Roger Federer is through to the semi-finals of Wimbledon after a simple, straight-sets victory over Gilles Simon, 6-3, 7-5, 6-2. He now plays Andy Murray on Friday.
It is more than three decades since an incredulous John McEnroe uttered his most famous line: “You cannot be serious”.
Magdalena Rybarikova is an unfamiliar name and with good reason.
Serena Williams is two wins away from holding all four grand slam titles – however much she hates thinking about the prospect of repeating her special achievement of 12 years ago – and, with chilling inevitability, it was her friend Victoria Azarenka who served as a stepping stone, albeit a noble one in defeat.
Garbiñe Muguruza said she was proud to become the first Spanish woman to play in a Wimbledon semi-final since Arantxa Sánchez Vicario, after overcoming a strong challenge from Timea Bacsinszky on No1 Court.
The serve may be faltering but the nerve of Maria Sharapova remains as strong as ever.
It was more of an evisceration than a match.
The world No1, Novak Djokovic, resumes his quest for a place in the quarter-finals on Tuesday having survived a near-death experience in a titanic struggle with the South African Kevin Anderson.
When Ivo Karlovic, always the tallest and now the oldest player left in the tournament, launches one of his service bombs from its maximum height on Centre Court at Wimbledon on Monday afternoon, with his feet off the ground and his strong right arm stretched to the skies, the ball will start its 135mph journey towards Andy Murray roughly at the eye level of the chair umpire.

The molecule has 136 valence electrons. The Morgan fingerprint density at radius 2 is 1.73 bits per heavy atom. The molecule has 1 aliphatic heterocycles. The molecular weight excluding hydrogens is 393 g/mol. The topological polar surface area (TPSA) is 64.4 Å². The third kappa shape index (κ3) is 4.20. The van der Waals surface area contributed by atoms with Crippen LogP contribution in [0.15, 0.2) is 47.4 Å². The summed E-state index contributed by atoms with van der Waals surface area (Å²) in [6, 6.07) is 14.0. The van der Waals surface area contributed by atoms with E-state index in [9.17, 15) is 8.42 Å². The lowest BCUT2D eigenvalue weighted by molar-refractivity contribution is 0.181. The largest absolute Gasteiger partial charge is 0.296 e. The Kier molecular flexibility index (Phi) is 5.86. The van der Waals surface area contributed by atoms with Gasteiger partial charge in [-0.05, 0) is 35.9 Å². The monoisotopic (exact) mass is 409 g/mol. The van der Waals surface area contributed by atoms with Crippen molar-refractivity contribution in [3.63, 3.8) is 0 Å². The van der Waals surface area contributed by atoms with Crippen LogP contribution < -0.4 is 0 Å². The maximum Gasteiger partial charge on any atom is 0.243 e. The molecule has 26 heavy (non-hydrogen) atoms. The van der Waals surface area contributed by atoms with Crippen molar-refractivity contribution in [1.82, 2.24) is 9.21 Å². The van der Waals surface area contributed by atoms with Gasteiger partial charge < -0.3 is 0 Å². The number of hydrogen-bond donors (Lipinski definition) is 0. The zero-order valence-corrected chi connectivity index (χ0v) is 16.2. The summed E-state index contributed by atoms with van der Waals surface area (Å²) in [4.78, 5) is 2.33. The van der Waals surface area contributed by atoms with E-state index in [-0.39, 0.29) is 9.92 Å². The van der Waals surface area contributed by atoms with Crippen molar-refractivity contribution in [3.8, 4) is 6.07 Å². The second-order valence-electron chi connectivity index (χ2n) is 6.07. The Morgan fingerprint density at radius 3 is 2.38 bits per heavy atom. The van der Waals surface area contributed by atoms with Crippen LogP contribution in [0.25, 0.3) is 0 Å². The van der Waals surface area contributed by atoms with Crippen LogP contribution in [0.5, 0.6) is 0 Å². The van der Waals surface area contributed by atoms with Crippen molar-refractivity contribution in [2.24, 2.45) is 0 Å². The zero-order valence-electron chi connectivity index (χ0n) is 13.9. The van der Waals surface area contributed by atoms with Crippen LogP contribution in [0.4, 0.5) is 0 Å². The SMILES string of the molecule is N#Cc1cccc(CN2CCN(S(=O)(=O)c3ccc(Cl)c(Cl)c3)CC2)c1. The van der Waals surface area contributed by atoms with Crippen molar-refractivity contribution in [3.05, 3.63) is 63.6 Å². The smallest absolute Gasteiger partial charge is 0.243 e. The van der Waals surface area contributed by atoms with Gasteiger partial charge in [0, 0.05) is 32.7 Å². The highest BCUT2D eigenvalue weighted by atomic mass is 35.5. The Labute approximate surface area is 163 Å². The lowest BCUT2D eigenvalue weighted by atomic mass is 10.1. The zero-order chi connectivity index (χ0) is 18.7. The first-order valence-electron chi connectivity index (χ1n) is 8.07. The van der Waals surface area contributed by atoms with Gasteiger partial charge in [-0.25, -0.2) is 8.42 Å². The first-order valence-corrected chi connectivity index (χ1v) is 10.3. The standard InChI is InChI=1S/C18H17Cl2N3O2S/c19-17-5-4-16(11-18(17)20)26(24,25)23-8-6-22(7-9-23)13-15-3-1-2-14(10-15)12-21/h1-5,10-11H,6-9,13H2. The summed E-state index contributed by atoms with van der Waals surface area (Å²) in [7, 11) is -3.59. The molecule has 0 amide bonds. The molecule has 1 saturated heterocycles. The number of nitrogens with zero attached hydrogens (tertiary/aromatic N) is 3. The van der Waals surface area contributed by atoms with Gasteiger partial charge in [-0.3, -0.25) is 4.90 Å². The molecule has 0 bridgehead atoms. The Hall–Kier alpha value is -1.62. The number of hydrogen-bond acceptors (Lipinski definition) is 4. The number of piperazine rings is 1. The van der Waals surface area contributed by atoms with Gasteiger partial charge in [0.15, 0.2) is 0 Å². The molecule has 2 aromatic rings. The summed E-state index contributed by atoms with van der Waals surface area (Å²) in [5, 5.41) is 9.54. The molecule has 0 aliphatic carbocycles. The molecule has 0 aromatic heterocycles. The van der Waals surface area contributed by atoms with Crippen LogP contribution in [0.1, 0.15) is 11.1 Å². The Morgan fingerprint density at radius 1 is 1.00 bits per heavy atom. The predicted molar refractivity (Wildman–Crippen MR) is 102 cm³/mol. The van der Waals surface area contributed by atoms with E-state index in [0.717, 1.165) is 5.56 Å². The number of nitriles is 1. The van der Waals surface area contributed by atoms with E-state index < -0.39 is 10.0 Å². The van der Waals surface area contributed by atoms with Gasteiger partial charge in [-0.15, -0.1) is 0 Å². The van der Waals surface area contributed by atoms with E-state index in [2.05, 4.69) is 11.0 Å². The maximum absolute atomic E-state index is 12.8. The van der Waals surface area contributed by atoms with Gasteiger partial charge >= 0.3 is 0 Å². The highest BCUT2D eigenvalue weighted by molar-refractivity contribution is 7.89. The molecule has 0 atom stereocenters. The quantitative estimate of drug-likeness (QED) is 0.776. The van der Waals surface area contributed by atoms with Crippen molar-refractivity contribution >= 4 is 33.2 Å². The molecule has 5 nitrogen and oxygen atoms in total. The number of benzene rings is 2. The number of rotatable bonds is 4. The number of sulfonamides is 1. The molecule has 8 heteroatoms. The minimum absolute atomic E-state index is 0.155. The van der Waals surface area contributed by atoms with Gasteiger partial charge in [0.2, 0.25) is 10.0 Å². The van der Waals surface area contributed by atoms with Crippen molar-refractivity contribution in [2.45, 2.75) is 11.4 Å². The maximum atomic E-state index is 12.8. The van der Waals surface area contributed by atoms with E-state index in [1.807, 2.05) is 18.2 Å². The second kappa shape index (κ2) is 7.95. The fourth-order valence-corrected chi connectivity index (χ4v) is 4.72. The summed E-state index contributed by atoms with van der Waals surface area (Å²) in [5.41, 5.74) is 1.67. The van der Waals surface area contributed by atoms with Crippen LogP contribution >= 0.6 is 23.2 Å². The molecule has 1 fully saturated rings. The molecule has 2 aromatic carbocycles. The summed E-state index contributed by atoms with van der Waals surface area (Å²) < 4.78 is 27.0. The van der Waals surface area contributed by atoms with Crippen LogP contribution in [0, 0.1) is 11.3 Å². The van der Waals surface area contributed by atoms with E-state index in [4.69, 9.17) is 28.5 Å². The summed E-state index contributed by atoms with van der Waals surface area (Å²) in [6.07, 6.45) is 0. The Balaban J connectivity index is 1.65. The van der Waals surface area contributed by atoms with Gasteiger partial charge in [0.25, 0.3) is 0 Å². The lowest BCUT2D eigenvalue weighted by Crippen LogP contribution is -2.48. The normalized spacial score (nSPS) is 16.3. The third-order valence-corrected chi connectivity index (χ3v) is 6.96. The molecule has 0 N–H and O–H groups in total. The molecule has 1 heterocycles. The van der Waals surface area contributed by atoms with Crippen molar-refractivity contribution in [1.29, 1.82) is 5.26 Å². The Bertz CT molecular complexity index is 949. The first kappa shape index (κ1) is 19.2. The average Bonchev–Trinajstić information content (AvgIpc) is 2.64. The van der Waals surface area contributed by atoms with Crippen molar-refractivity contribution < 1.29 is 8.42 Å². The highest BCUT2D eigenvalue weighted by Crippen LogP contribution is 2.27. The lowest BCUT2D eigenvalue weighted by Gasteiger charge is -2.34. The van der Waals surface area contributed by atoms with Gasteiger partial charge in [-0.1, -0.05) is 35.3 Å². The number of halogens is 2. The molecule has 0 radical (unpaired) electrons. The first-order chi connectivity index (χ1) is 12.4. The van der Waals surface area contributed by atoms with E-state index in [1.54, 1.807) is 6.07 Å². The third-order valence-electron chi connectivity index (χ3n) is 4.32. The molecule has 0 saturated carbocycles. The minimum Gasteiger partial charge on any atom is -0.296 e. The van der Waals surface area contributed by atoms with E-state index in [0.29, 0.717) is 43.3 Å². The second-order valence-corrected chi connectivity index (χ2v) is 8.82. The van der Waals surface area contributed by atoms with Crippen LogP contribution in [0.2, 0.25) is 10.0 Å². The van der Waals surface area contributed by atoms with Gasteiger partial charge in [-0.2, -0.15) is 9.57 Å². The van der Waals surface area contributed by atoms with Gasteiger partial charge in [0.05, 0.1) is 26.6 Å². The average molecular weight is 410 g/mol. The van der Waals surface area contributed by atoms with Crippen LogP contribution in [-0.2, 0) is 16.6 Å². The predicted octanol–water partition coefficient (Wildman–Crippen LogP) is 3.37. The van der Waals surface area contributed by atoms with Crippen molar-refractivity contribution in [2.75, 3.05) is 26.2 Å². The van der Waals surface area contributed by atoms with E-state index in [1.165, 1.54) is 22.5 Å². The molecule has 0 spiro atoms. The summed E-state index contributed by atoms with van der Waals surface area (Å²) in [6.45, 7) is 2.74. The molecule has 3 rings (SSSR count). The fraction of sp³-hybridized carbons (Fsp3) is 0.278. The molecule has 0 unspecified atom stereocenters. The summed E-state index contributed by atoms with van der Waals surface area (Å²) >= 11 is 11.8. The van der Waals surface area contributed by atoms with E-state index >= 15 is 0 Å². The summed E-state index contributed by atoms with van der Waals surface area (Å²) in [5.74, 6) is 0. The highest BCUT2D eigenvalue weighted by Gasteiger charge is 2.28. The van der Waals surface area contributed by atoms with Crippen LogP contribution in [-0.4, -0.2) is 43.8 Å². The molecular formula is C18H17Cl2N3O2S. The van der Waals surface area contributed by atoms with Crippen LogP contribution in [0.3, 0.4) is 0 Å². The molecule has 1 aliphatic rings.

Alongside the joys of being touted as the next big thing in British women’s tennis, there are pressures.
A ball boy was hospitalised and spectators and players struggled to cope with the hottest temperatures in Wimbledon history on Wednesday, as at least one senior player questioned why female competitors are allowed to take a break during very hot matches but male players are not.
Andy Murray admits that a single day will not be enough to ease the pain of losing on home soil for the sixth time to Roger Federer, this time within reach of appearing in a third Wimbledon final.
Rule one of Wimbledon show court etiquette: back Andy Murray (usually politely, more occasionally volubly). Rule two: ignore rule one when he is playing Roger Federer.
The Arsenal and Manchester United greats sat near each other at SW19.